Larry Dean, president of SCAI, and I just sent out an e-mail to our memberships regarding a series of articles that have appeared in the mainstream press about overuse of stents and the opportunity this offers for professional associations like the ACC & SCAI to take a proactive approach to quality issues. Please see the full text below, and leave your comments at the end of the article.
The American College of Cardiology (ACC) and the Society for Cardiovascular Angiography and Interventions (SCAI) are deeply disturbed by findings in a new U.S. Senate Finance Committee report concerning the ongoing investigation into alleged inappropriate use of percutaneous coronary intervention (PCI) and overutilization of stents at St. Joseph Medical Center, in Towson, MD. While the ACC and SCAI cannot comment on the merits of ongoing investigations, the use of inappropriate or unnecessary procedures is intolerable and a violation of both organizations strict codes of ethics (.pdf) as well as the Hippocratic Oath.
Over the last several months the Maryland Chapter of the ACC and SCAI, working closely with the national ACC, have been proactively addressing the issues raised by these allegations. ACC and SCAI representatives have met with state policymakers and have, at the request of Maryland officials, drafted comprehensive legislation that would require accreditation for all state hospitals performing PCIs.
Meanwhile, the overarching issue of quality and appropriate use of medical procedures is not just confined to the state of Maryland and the use of stents. In fact the Senate Finance report has generated national media coverage in the New York Times, Wall Street Journal and other papers. The investigations and subsequent media coverage provide an opportunity for professional societies like the ACC and SCAI to take the lead locally, regionally and nationally to ensure patients receive the right care at the right time.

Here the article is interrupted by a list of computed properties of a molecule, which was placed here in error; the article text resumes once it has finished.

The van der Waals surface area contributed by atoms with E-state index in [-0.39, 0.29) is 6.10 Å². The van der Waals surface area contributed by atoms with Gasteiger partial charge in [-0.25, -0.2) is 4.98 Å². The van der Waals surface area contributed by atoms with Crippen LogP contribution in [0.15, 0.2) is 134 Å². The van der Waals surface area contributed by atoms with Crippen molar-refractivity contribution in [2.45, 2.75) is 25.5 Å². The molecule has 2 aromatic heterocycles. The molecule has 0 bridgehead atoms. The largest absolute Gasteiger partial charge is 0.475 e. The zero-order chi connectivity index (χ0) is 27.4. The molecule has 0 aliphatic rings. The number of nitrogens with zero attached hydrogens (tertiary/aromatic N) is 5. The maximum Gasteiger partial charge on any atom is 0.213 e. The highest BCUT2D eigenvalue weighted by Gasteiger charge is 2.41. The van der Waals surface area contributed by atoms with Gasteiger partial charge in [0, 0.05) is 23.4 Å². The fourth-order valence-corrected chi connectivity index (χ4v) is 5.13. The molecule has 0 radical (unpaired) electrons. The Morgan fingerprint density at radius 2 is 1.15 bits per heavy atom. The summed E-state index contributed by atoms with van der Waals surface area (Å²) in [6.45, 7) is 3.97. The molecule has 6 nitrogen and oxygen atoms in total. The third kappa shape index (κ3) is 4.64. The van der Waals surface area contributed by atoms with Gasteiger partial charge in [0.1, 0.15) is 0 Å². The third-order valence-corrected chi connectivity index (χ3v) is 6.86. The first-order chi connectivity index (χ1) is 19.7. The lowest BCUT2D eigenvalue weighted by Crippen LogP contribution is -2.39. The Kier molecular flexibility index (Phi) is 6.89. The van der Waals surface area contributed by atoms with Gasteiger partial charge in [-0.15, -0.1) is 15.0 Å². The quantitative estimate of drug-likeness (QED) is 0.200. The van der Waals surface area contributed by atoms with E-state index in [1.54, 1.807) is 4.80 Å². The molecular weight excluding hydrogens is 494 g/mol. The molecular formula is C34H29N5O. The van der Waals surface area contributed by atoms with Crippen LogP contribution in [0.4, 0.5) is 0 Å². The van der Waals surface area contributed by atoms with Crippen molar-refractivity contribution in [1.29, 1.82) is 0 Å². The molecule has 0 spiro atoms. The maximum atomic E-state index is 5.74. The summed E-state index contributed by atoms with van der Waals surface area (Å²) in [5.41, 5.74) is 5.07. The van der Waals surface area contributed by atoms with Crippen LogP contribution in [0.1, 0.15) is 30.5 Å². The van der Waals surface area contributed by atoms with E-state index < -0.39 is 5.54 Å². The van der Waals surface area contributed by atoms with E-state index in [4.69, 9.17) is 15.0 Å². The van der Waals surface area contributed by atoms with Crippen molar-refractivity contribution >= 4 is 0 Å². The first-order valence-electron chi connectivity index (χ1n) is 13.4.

Collectively, these developments underscore the need for internal peer-review that is clear, rigorous and objective. A standardized internal process must be followed by independent external oversight performed by an external body, such as the Accreditation for Cardiovascular Excellence (ACE) program. ACE has an independent governing board, allowing for removal of any perceived or real conflicts of interest in oversight of hospital and physician quality performance. ACE accreditation criteria also calls for use of registries like the National Cardiovascular Data Registry (NCDR) and adherence to appropriate use criteria -- both of which are already widely accepted and respected by professional and regulatory communities nationwide.
In addition, quality tools produced by both the ACC and SCAI can provide states, payers and purchasers of care with critical, transparent metrics with which to evaluate quality of care, especially as the health care community adopts a National Quality Strategy and shifts from a fee-for-service reimbursement model to one more focused on outcomes-based care and commensurate reimbursement.
The ACC and SCAI have the knowledge base and expertise as cardiovascular leaders to advise and implement such programs. The efforts under way in Maryland to address quality and appropriate care have far-reaching implications. Addressing them proactively will allow the field of cardiology to remain ahead of the curve and avoid future allegations like those outlined by the Senate Finance Committee. Working together we can ensure our patients receive high quality and effective cardiovascular care delivery driven by physician oversight and leadership.